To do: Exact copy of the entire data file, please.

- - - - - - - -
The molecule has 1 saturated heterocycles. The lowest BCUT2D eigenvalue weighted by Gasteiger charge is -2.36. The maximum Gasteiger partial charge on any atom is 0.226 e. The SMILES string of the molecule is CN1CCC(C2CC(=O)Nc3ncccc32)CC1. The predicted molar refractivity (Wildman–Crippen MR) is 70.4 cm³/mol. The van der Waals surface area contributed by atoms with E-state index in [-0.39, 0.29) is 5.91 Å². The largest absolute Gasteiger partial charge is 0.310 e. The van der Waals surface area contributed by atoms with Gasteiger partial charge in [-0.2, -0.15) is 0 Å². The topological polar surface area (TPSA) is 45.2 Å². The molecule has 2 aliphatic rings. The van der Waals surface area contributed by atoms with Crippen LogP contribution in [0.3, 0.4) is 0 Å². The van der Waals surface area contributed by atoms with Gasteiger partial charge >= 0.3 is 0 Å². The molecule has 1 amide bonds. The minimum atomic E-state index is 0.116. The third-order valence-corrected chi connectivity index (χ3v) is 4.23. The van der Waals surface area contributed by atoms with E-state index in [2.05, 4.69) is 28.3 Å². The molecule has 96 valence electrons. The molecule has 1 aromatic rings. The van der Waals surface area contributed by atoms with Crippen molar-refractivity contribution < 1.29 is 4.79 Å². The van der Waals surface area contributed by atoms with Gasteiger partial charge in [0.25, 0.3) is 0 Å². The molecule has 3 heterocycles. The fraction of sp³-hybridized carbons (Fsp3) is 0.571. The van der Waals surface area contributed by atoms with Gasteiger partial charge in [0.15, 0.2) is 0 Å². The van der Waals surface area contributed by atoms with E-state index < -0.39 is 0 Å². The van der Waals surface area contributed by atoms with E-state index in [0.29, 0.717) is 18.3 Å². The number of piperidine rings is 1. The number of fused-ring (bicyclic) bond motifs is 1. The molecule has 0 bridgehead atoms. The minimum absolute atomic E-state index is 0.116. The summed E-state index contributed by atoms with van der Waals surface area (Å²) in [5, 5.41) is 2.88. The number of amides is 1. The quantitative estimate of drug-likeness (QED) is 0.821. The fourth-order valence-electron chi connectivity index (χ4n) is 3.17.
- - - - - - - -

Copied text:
The molecule has 1 saturated heterocycles. The lowest BCUT2D eigenvalue weighted by Gasteiger charge is -2.36. The maximum Gasteiger partial charge on any atom is 0.226 e. The SMILES string of the molecule is CN1CCC(C2CC(=O)Nc3ncccc32)CC1. The predicted molar refractivity (Wildman–Crippen MR) is 70.4 cm³/mol. The van der Waals surface area contributed by atoms with E-state index in [-0.39, 0.29) is 5.91 Å². The largest absolute Gasteiger partial charge is 0.310 e. The van der Waals surface area contributed by atoms with Gasteiger partial charge in [-0.2, -0.15) is 0 Å². The topological polar surface area (TPSA) is 45.2 Å². The molecule has 2 aliphatic rings. The van der Waals surface area contributed by atoms with Crippen LogP contribution in [0.3, 0.4) is 0 Å². The van der Waals surface area contributed by atoms with Gasteiger partial charge >= 0.3 is 0 Å². The molecule has 1 amide bonds. The minimum atomic E-state index is 0.116. The third-order valence-corrected chi connectivity index (χ3v) is 4.23. The van der Waals surface area contributed by atoms with E-state index in [2.05, 4.69) is 28.3 Å². The molecule has 96 valence electrons. The molecule has 1 aromatic rings. The van der Waals surface area contributed by atoms with Crippen molar-refractivity contribution < 1.29 is 4.79 Å². The van der Waals surface area contributed by atoms with Gasteiger partial charge in [0.25, 0.3) is 0 Å². The molecule has 3 heterocycles. The fraction of sp³-hybridized carbons (Fsp3) is 0.571. The van der Waals surface area contributed by atoms with Gasteiger partial charge in [0.15, 0.2) is 0 Å². The van der Waals surface area contributed by atoms with E-state index < -0.39 is 0 Å². The van der Waals surface area contributed by atoms with E-state index in [0.29, 0.717) is 18.3 Å². The number of piperidine rings is 1. The number of fused-ring (bicyclic) bond motifs is 1. The molecule has 0 bridgehead atoms. The minimum absolute atomic E-state index is 0.116. The summed E-state index contributed by atoms with van der Waals surface area (Å²) in [5, 5.41) is 2.88. The number of amides is 1. The quantitative estimate of drug-likeness (QED) is 0.821. The fourth-order valence-electron chi connectivity index (χ4n) is 3.17.